Academic journal article The Journal of Negro Education

Measuring the Relationship between Attributions for "The Gap" and Educational Policy Attitudes: Introducing the Attributions for Scholastic Outcomes Scale-Black

Academic journal article The Journal of Negro Education

Measuring the Relationship between Attributions for "The Gap" and Educational Policy Attitudes: Introducing the Attributions for Scholastic Outcomes Scale-Black

Article excerpt

This study provides empirical support for the Attributions for Scholastic Outcomes Scale-Black (ASO-B) as an instrument for measuring two latent traits that influence causal reasoning about the Black-White achievement gap: culture-blaming and structure-blaming. Within this conceptual framework, culture-blaming refers to the belief that Black parents cultivate an anti-academic mindset in their children and structure-blaming refers to the belief that racially biased opportunity and reward structures within the U.S. schooling system create racial differences in achievement. Results indicate that culture-blaming and structure-blaming are distinct perspectives that are statistically related to attitudes toward parent education, teaching and enforcing "proper" English, standardized testing, and resource redistribution as methods of closing the gap.

A substantial amount of evidence suggests that as a group, Black students achieve at levels below that of White students (National Center for Education Statistics, 2003). This is especially troublesome given that Americans reportedly care very deeply about majority-minority achievement gaps (Rose & Gallup, 2006). One might assume that more progress would have been made in achieving academic parity if the general public was as worried about the plight of Black students as it claims to be.

A possible explanation for this apparent inconsistency is that people's faulty beliefs about what is causing the gap lead them to support school reform policies that perpetuate, rather than resolve, racial differences in achievement. More specifically, when people believe that Black people are culturally programmed to be apathetic toward, or resistant to education, they are less likely to call for changes in the schooling system that would ensure that all students receive a high quality education. The purpose of this article is to test the basic hypothesis that opposition to egalitarian school reform policies stems from a culture-blaming view of racial differences in achievement.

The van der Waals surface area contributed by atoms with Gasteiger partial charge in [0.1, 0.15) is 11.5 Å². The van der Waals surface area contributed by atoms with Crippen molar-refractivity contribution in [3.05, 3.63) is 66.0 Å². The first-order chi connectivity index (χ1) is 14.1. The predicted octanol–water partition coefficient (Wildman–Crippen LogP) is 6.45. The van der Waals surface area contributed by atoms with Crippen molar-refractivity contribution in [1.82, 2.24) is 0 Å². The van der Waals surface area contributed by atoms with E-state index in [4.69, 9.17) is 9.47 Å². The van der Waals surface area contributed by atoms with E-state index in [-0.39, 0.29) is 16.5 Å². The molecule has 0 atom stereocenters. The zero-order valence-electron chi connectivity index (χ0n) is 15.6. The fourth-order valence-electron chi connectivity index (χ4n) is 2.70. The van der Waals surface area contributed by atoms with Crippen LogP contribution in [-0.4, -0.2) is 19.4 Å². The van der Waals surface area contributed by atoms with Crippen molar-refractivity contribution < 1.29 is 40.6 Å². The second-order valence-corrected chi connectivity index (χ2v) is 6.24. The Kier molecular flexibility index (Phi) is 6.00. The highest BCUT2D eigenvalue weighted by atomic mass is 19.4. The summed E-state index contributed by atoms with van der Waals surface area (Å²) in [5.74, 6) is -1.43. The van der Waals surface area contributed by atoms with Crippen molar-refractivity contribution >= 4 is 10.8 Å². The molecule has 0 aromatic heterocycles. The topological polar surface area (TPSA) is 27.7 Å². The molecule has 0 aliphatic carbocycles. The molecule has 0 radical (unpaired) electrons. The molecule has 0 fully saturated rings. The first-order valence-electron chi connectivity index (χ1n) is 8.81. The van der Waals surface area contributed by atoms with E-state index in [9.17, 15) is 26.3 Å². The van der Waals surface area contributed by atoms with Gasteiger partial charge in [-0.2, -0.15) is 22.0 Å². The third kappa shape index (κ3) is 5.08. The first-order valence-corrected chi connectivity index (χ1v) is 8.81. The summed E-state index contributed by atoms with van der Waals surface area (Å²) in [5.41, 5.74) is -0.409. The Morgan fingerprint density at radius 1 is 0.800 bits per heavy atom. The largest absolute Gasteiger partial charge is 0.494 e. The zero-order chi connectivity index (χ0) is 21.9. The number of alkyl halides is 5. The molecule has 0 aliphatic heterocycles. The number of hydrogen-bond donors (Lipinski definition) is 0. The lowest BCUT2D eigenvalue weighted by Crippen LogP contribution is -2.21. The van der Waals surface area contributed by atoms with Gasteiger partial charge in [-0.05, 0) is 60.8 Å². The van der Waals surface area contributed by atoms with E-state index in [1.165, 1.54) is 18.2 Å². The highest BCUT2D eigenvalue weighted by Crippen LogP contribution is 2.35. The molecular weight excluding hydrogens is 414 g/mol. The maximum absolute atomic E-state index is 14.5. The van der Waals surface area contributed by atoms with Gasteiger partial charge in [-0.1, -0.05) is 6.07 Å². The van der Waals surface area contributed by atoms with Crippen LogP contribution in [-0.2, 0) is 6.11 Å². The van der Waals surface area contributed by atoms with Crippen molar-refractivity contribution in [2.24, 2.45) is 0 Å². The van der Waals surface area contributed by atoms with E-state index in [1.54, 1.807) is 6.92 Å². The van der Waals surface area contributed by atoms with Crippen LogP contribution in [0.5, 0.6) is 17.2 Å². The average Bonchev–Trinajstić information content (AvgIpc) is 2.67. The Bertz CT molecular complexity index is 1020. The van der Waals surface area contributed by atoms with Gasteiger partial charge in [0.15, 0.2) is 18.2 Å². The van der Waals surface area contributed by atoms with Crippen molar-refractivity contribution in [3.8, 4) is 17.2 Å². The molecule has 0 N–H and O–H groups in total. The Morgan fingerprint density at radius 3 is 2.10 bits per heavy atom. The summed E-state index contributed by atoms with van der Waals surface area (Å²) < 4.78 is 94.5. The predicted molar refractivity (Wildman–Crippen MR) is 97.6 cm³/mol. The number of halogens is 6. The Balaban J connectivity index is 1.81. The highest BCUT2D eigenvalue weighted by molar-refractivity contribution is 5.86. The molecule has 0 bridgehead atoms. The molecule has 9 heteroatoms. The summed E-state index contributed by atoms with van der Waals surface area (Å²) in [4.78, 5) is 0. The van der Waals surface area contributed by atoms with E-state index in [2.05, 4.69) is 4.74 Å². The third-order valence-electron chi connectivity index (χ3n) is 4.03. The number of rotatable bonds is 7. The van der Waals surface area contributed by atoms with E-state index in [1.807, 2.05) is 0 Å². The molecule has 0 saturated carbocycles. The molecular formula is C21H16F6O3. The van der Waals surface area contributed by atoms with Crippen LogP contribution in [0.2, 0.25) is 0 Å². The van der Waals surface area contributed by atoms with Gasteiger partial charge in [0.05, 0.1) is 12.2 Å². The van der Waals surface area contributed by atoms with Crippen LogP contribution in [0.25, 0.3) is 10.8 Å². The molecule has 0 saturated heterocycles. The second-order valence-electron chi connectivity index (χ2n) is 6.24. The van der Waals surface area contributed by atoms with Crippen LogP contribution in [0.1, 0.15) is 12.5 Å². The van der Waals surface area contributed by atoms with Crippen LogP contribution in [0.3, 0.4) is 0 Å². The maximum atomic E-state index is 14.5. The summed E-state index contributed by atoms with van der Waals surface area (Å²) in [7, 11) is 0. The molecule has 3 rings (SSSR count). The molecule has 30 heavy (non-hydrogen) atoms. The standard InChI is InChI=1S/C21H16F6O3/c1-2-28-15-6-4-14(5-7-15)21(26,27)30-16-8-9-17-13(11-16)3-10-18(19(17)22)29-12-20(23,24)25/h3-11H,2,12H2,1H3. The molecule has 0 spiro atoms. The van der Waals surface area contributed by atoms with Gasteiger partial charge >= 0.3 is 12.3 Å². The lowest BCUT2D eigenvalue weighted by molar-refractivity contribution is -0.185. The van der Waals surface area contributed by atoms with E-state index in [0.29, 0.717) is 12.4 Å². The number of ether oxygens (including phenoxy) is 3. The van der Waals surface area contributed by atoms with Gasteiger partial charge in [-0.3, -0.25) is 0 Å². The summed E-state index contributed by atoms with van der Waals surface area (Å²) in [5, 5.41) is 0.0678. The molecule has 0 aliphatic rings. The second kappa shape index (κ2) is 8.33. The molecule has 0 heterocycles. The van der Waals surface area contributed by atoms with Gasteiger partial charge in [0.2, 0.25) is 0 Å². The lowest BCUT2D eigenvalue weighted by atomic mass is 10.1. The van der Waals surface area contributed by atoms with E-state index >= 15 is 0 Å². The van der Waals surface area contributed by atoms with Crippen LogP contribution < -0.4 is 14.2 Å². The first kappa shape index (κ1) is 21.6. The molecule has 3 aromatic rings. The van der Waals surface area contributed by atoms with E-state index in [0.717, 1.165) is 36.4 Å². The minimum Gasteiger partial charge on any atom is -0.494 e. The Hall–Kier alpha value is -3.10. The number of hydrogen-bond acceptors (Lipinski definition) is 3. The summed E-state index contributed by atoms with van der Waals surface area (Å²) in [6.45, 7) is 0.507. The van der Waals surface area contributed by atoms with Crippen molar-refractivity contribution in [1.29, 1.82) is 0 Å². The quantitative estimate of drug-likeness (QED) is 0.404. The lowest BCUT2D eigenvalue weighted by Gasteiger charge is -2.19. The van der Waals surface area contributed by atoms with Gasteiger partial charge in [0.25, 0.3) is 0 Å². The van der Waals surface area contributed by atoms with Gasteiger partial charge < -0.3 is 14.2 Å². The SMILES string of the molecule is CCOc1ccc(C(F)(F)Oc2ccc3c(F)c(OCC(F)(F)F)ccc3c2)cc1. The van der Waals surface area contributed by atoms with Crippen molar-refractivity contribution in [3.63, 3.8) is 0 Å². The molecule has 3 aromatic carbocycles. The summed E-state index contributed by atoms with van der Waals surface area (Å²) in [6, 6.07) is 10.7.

In order to investigate the relationships between causal reasoning about the achievement gap and policy attitudes, it was first necessary to create a new instrument which is titled the Attributions for Scholastic Outcomes Scale - Black (ASO-B). The ASO-B measures two latent traits that influence thinking about the causes of the gap: culture-blaming and structure-blaming. In developing a measurable culture-blaming construct the authors drew on core social psychological principles, as well as the many descriptions of how culture-blaming manifests in popular dialogue that have been provided by cultural-deficit and racial ideology theorists (e.g., Bonilla-Silva, 2002; Valencia & Black, 2002). A second construct was also defined, and is referred to as structure-blaming, to capture the counter-hegemonic position that problems within the schooling system produce racial differences in achievement After providing initial empirical support for the ASO-B, the authors demonstrated that scores on the culture-blaming and structureblaming subscales are statistically related to attitudes toward parent education, teaching and enforcing "proper" English, standardized testing, and resource redistribution (i.e., increasing funding and resources for predominately Black schools) as strategies for closing the achievement gap. In this way, statistical evidence was provided to support the proposed relationship between blaming Black people for racial differences in achievement and anti-egalitarian policy attitudes.

SOCIAL PSYCHOLOGICAL UNDERPINNINGS OF CAUSAL REASONING

"Blaming the victim" (Ryan, 1971) is a robust psychological tendency that is buttressed by a natural human preference for cognitively simplistic explanations. According to Taylor (1981), people are motivated to expend as few cognitive resources as possible when engaging in the causal reasoning process. In other words, in the absence of a strong motivation to do otherwise, "easy" explanations tend to be preferred over more complicated ones (Fiske & Neuberg, 1990). …

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